Cool & Creepy: A Drone Tour of Abandoned Pa. Turnpike & Tunnels

What would Pennsylvania look like after a "Walking Dead"-style apocalypse? This video gives you an idea.


Back in 1968, 13 miles of the Pennsylvania Turnpike highway were rerouted over the mountains, instead of through them, when a one-lane tunnel caused too much traffic to back up.

For a while, this stretch of land from Breezewood to Sideling Hill in Waterfall, Pa., was used for military training. But after a 2001 attempt to turn the land into a bike trail failed, it was left completely abandoned and exceptionally creepy.

Jim Cheney recently documented a visit for

“The Abandoned Pennsylvania Turnpike is officially closed to visitors, as signs at the entrance tell you. However, the language on the signs lets you know that it's not a no trespassing area, simply an area where you proceed at your own risk. If you do opt to visit, use common sense and be respectful of the area, so that there is no reason to actually restrict access to the area.”



#Celebrate: Pittsburgh remembers August Wilson

Free birthday cake never is a bad idea — especially when it is eaten to celebrate Pulitzer Prize-winning playwright August Wilson. Saturday, April 25, marks what would have been Wilson’s 70th birthday. Pittsburgh’s Hill House Association/Kaufmann Center will hold the celebration from noon to 3 p.m. and show the documentary "August Wilson: The Ground On Which I Stand."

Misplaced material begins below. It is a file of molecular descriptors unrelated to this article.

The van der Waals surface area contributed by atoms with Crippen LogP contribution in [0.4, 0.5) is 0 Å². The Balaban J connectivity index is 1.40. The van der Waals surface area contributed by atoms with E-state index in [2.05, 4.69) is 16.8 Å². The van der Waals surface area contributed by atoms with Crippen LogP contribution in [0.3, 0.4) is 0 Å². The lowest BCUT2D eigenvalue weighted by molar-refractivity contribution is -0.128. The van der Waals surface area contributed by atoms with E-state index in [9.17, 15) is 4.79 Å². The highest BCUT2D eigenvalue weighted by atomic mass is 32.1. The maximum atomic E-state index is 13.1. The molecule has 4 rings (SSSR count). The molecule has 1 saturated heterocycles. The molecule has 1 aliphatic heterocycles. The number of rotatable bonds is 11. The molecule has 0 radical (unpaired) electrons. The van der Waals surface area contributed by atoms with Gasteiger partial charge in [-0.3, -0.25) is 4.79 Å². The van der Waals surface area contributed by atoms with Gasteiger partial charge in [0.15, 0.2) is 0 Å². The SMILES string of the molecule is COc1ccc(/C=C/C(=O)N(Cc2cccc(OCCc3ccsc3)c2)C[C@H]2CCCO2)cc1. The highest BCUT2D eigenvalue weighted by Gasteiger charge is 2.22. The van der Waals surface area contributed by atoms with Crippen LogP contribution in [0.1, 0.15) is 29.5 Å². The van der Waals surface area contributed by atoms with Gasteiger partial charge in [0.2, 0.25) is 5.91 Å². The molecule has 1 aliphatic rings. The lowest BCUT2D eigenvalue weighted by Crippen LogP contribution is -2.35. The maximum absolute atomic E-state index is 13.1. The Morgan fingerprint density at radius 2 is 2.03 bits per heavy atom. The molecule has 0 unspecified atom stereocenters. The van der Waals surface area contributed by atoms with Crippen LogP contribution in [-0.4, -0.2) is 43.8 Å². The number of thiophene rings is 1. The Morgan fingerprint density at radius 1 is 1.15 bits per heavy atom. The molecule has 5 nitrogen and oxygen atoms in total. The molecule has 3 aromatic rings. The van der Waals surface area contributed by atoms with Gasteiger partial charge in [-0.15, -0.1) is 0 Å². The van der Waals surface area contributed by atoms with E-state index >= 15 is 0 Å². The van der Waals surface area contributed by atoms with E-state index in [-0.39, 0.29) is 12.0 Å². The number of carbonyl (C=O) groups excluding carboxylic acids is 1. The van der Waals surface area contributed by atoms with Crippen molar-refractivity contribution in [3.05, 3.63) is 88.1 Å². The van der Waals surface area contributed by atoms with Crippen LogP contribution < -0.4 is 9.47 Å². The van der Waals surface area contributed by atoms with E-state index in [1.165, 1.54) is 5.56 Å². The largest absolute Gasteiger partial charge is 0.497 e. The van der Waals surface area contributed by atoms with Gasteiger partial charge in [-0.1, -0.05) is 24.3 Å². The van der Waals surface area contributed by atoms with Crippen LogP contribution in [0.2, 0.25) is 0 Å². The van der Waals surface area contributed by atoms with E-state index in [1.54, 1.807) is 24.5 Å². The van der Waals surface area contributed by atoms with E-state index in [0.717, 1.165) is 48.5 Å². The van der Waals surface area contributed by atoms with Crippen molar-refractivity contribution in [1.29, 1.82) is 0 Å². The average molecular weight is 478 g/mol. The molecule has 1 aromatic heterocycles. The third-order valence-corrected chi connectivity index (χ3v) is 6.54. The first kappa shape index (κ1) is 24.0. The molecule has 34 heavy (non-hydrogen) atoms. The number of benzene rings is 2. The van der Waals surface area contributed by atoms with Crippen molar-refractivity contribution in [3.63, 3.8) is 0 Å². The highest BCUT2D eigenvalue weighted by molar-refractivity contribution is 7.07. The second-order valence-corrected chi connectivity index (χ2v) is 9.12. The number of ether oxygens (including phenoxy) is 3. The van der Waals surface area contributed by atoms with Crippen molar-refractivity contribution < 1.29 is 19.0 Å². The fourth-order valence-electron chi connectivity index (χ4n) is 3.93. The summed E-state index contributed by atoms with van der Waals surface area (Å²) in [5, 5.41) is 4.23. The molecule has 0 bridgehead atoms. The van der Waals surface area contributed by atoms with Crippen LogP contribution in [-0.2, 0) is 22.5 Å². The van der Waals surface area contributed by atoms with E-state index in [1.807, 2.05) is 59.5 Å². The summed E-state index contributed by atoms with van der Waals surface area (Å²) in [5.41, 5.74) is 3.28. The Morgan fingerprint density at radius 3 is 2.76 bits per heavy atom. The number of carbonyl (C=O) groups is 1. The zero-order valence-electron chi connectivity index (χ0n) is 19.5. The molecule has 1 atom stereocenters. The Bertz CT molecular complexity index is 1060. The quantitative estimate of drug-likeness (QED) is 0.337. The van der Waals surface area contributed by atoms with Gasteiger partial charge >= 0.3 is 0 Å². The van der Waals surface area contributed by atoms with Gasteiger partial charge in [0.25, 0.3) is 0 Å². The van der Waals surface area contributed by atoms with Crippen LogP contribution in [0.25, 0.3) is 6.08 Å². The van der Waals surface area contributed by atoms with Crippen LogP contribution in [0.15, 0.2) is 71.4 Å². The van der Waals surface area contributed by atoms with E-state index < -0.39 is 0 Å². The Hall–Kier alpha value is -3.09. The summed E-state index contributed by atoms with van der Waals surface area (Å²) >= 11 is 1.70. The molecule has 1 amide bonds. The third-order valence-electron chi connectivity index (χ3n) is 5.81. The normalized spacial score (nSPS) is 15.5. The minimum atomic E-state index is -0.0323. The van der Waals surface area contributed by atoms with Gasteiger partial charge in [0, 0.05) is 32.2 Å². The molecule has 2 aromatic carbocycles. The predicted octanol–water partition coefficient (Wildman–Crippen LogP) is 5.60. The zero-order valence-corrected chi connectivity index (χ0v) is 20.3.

The day’s events also include student performances, a community collage and a performance of the award-winning play written by high-school senior Alexis Payne. Students and teachers may submit student art and writing to the “Who are the people in your neighborhood” virtual exhibit on or before April 20.

The WQED sponsored event is free, but you must RSVP.

Related: Preserving August Wilson’s Voice


#CommunityService: Rotary event to serve vets

Pittsburgh Rotary Club is making it a mission to make sure everyone — especially veterans who use wheelchairs — can enjoy the outdoors. Mayor Peduto’s office named April 17 “Rotary Club of Pittsburgh Day,” which will be a day of service to raise money for 10 track chairs for Pittsburgh’s veterans. Track chairs are motorized wheelchairs that are able to move easily through hills, beaches, or snowy areas.

Rotary members from several different charities will perform 105 hours of service on this day — one hour for every year of the club’s charter — at various locations across the city.

Events include breakfast at PPG Place with Rotary Youth Exchange Students, a shoe collection at The Strip District Wesbanco, a networking event at the Rivers Club and more.



Categories: The 412